Docs

Valentino: The Last Emperor

Valentino: The Last Emperor is the portrait of a fashion designer as he reluctantly winds down his long storied career. Directed by first time director and Vanity Fair contributor Matt ...
July 8, 2009

Valentino: The Last Emperor is the portrait of a fashion designer as he reluctantly winds down his long storied career. Directed by first time director and Vanity Fair contributor Matt Tyrnauer, the film has incredible access on the man himself, and his longtime business partner and companion Giancarlo Giammetti.

This warts and all documentary gives a sense of what Valentino Garavani has contributed to haute couture for almost 50 years, with a lavish anniversary party and retrospective in Rome, which brought together gowns from collections dating back to 1962 and the hundreds of celebrities, editors and style mavens that have contributed to Valentino’s success.

In the run up to the show, audiences get a behind-the-scenes glimpse of seamstresses painstakingly trying to bring Valentino’s sketches to life, the rush of getting a collection out, models lurking about, and muses doing whatever it is that muses do. And of course, there are also Valentino’s five beloved pugs, Molly, Milton, Monty, Margot and Maude running about.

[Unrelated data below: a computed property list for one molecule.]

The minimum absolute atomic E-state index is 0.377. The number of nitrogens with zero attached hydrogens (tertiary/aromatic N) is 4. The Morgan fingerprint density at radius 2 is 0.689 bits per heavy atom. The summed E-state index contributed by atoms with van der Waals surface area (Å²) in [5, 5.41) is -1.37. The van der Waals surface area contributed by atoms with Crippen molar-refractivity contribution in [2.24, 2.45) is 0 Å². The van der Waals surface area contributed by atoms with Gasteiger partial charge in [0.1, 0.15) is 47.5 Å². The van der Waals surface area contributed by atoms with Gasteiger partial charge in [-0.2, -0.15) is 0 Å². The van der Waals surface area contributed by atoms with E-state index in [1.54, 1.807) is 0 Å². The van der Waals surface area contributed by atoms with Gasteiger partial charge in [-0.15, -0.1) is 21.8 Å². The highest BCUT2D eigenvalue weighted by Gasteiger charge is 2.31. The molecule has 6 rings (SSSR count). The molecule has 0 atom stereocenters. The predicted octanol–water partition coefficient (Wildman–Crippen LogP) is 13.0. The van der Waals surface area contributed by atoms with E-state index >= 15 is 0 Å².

The stress and importance of the show weighs heavily on Valentino, who at the time refused to admit that retirement was in his future, although the party hinted loudly that this was his last fashion hurrah, as well as on Giancarlo, which often led to heated exchanges between the volatile pair. One notable heated argument concluded with the low blow from Giancarlo that Valentino was looking fat, presumably the worst thing one can say to someone in fashion.

While the main event of the documentary is gearing up for the glitzy party celebrating Valentino and his work, it is the interaction and love between Giancarlo and Valentino that becomes the focus. Tyrnauer continues the aim of hisVanity Fair article that led to the film’s creation by bringing Giancarlo up to level footing with Valentino and showing that he had as much to do with Valentino’s success as the designer himself. Their business relationship is long and successful, and is entangled with their romantic relationship.

Getting insight to both the relationships amidst all of the glitz and glamour makes the film one to watch, and is a great farewell to Valentino’s fashion career.

About The Author
Meagan Kashty is an associate editor of realscreen, an international print and online magazine that covers the non-fiction film and television industries. Meagan is an award-winning business journalist. Prior to joining the realscreen team, Meagan was online editor of Canadian Grocer, named Magazine of the Year at the 2015 Canadian Business Media Awards. She can be reached at mkashty@brunico.com, and you can follow her on Twitter @MegKashty

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